It seems an odd quirk of history that Washington’s post-War obsession with its nationalized gold reserves — an obsession which Ian Fleming neatly tapped into with Goldfinger in 1959 — came so long after what historians call the “classical” Gold Standard ended.
Indeed, central bank gold reserves worldwide rose almost five-fold over the 50 years following the start of WWI in 1914 — the date traditionally given as the death of the international Gold Standard.
That system, running roughly between Bismarck’s defeat of France in 1871 and the bloody stand-off at Ypres a half-century later, saw nations settle their balance-of-trade debts with each other in bullion. Gold really was money, and only gold (and, progressively less, silver) would do in payment. And just like domestic cash transfers, the vast bulk of cross-border payments were made by private individuals using privately-held gold and fully-backed gold certificates.
But as governments worldwide set about nationalizing welfare, health provision, pensions, insurance and the “commanding heights” of industry, so their nationalized gold reserves were also growing apace. The Gold Standard collapsed not only into the mud of Verdun, but also into state-owned and state-controlled gold vaults.
Put another way — as Texas Congressman Ron Paul did before the U.S. House of Representatives in Feb. 2006 — “Though money developed naturally in the marketplace, as governments grew in power they assumed monopoly control over money.”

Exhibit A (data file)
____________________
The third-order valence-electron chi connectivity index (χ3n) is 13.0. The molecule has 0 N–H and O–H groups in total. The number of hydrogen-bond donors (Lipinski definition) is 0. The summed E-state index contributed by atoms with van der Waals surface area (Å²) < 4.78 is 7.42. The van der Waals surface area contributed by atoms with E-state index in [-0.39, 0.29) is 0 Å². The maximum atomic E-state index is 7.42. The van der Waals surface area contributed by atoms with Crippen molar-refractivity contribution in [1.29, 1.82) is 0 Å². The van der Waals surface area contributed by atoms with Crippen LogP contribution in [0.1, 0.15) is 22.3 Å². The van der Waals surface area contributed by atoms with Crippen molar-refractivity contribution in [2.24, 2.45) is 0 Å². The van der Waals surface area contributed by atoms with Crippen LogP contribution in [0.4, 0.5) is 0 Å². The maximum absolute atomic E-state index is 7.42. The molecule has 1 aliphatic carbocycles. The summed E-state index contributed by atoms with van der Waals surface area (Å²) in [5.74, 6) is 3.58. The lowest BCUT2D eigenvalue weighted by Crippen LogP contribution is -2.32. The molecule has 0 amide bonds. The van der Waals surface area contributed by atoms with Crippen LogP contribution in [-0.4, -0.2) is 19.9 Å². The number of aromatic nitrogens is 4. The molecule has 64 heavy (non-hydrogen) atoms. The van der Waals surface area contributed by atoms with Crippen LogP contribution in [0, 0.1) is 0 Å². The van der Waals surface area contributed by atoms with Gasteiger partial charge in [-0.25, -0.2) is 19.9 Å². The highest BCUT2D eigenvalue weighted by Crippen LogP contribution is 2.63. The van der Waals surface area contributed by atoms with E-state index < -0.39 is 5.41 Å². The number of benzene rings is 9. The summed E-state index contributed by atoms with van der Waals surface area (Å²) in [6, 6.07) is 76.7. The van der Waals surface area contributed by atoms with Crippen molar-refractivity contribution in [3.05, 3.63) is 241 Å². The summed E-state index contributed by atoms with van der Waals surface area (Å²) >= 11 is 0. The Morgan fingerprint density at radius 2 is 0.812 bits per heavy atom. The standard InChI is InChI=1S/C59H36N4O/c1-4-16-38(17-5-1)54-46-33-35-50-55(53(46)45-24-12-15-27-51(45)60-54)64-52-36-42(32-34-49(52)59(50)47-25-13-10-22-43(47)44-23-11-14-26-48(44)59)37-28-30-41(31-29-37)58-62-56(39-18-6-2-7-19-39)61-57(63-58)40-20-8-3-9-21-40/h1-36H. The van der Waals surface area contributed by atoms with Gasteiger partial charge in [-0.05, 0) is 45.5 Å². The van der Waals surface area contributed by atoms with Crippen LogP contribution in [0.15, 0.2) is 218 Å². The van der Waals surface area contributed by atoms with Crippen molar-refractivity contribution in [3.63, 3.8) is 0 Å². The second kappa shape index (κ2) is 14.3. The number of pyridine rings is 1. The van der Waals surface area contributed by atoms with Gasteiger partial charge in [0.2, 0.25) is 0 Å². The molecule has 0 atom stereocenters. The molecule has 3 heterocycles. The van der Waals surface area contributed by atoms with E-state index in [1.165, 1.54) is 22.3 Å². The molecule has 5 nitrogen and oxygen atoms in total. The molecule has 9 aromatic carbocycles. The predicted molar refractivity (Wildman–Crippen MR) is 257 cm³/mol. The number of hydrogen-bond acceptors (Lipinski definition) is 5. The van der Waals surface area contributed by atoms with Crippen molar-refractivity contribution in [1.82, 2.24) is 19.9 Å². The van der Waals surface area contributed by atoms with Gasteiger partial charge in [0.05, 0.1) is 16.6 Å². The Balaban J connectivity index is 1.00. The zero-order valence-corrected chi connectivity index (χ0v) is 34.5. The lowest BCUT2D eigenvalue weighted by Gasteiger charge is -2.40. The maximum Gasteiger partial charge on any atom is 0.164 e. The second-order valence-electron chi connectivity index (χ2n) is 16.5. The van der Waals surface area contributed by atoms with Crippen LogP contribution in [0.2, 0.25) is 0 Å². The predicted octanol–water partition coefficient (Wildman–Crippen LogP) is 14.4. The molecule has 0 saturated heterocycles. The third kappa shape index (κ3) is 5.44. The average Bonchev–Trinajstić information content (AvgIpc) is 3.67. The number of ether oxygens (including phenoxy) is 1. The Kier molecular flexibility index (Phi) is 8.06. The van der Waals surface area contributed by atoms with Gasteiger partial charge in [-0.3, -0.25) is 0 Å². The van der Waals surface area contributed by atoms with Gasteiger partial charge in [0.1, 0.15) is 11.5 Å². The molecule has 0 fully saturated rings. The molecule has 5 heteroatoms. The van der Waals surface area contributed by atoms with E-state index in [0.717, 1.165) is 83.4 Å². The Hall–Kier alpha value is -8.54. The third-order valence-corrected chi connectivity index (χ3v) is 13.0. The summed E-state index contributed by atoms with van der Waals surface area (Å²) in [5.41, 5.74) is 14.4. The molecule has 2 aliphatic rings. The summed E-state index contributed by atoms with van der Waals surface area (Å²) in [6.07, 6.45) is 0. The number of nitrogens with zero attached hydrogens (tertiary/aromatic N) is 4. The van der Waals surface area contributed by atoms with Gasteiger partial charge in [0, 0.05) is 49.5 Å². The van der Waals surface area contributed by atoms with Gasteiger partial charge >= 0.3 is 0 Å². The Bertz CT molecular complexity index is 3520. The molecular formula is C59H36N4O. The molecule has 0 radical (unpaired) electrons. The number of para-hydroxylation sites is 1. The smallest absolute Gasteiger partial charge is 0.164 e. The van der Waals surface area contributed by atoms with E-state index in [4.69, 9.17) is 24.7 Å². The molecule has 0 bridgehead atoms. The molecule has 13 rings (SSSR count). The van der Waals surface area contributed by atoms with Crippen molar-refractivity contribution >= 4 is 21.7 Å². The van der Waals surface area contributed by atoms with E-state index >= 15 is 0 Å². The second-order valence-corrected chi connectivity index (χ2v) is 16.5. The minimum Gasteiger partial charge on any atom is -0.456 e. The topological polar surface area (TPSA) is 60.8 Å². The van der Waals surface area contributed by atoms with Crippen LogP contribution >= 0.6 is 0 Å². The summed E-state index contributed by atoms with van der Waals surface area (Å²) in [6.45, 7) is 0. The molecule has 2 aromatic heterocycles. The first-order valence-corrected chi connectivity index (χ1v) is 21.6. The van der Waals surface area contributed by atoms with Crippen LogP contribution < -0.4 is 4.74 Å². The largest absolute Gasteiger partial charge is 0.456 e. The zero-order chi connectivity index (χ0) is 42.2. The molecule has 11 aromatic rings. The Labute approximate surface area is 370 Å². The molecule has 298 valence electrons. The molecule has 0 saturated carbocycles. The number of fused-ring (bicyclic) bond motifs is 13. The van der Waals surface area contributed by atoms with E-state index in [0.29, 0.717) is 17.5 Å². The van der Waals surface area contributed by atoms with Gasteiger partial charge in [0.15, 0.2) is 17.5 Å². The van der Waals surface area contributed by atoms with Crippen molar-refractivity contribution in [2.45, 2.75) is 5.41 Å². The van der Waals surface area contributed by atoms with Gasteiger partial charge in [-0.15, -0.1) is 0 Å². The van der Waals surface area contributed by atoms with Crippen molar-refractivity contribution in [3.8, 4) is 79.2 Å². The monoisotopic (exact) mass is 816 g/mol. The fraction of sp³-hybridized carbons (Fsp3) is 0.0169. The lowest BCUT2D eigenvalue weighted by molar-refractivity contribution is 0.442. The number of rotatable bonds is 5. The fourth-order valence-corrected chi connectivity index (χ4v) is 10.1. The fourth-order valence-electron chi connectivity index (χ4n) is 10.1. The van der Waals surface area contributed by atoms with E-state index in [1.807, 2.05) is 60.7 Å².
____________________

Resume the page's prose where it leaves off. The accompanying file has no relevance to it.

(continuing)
That monopoly power has only grown stronger now paper and photons have replaced gold entirely as the world’s means of exchange. Governments and their central bank agencies set the price — and thus value — of what we now use to buy and sell, invest and spend. And since this control over money rests with politicians and bureaucrats, it’s worth noting how the surge in nationalized gold reserves coincided precisely with the surge in nationalist politics, war-mongering and state controls that first sparked World War One, before leading to the horrors of Nanking, Auschwitz, Stalingrad, Dresden and Hiroshima.
Mass slaughter wouldn’t come cheap, after all.
Rewind to 1875, and central bank gold reserves “amounted to no more than 1,100 metric tons,” wrote Timothy Green in a 1999 research paper for the World Gold Council, “while gold coin in circulation was approaching 3,000 metric tons.” Private citizens, in other words, then held the vast bulk of the industrialized world’s wealth, and the international Gold Standard — “a symbol of sound practice and badge of honor and decency,” according to one historian — had begun by default, not design. It was simply the way private individuals the world over chose to meet and exchange wealth. Nationalized money, at this stage, remained but a twinkle in the eye of would-be technocrats and tyrants.
Come 1895, however, and “of the 6,100 metric-ton of monetary stock, central banks held around 2,750 metric tons,” writes Green. “By 1905 the balance had swung in favor of central banks, who then had 4,710 metric tons of the monetary stock against private holdings of 3,916 metric tons.” On the eve of World War One — after a three-year surge in government gold hoarding — sovereign states held some 8,100 tons in total.